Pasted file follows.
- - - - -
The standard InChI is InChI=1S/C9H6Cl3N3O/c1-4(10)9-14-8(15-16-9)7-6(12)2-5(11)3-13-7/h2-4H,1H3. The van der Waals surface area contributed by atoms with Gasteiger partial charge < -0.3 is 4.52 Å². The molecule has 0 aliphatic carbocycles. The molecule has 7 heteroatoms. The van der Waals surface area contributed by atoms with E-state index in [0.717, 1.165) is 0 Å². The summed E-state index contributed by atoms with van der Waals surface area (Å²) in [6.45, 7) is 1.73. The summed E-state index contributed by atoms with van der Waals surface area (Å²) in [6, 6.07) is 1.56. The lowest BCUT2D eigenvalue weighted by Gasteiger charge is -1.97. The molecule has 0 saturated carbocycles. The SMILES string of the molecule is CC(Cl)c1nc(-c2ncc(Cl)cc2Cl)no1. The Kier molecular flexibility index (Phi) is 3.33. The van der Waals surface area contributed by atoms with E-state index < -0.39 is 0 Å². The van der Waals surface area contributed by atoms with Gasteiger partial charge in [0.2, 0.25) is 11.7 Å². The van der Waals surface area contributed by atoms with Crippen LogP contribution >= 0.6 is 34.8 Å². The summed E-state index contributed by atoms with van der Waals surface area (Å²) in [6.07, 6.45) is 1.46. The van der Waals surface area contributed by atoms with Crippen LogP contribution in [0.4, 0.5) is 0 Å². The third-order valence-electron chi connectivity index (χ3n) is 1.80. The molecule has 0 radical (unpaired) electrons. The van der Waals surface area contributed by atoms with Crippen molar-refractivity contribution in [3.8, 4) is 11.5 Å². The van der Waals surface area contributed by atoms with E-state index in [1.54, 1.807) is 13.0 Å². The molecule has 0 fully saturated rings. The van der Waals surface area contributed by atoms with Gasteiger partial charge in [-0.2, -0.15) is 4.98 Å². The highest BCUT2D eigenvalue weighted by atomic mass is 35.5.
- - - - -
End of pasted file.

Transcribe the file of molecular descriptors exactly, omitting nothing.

The standard InChI is InChI=1S/C9H6Cl3N3O/c1-4(10)9-14-8(15-16-9)7-6(12)2-5(11)3-13-7/h2-4H,1H3. The van der Waals surface area contributed by atoms with Gasteiger partial charge < -0.3 is 4.52 Å². The molecule has 0 aliphatic carbocycles. The molecule has 7 heteroatoms. The van der Waals surface area contributed by atoms with E-state index in [0.717, 1.165) is 0 Å². The summed E-state index contributed by atoms with van der Waals surface area (Å²) in [6.45, 7) is 1.73. The summed E-state index contributed by atoms with van der Waals surface area (Å²) in [6, 6.07) is 1.56. The lowest BCUT2D eigenvalue weighted by Gasteiger charge is -1.97. The molecule has 0 saturated carbocycles. The SMILES string of the molecule is CC(Cl)c1nc(-c2ncc(Cl)cc2Cl)no1. The Kier molecular flexibility index (Phi) is 3.33. The van der Waals surface area contributed by atoms with E-state index < -0.39 is 0 Å². The van der Waals surface area contributed by atoms with Gasteiger partial charge in [0.2, 0.25) is 11.7 Å². The van der Waals surface area contributed by atoms with Crippen LogP contribution >= 0.6 is 34.8 Å². The summed E-state index contributed by atoms with van der Waals surface area (Å²) in [6.07, 6.45) is 1.46. The van der Waals surface area contributed by atoms with Crippen LogP contribution in [0.4, 0.5) is 0 Å². The third-order valence-electron chi connectivity index (χ3n) is 1.80. The molecule has 0 radical (unpaired) electrons. The van der Waals surface area contributed by atoms with Crippen molar-refractivity contribution in [3.8, 4) is 11.5 Å². The van der Waals surface area contributed by atoms with E-state index in [1.54, 1.807) is 13.0 Å². The molecule has 0 fully saturated rings. The van der Waals surface area contributed by atoms with Gasteiger partial charge in [-0.2, -0.15) is 4.98 Å². The highest BCUT2D eigenvalue weighted by atomic mass is 35.5.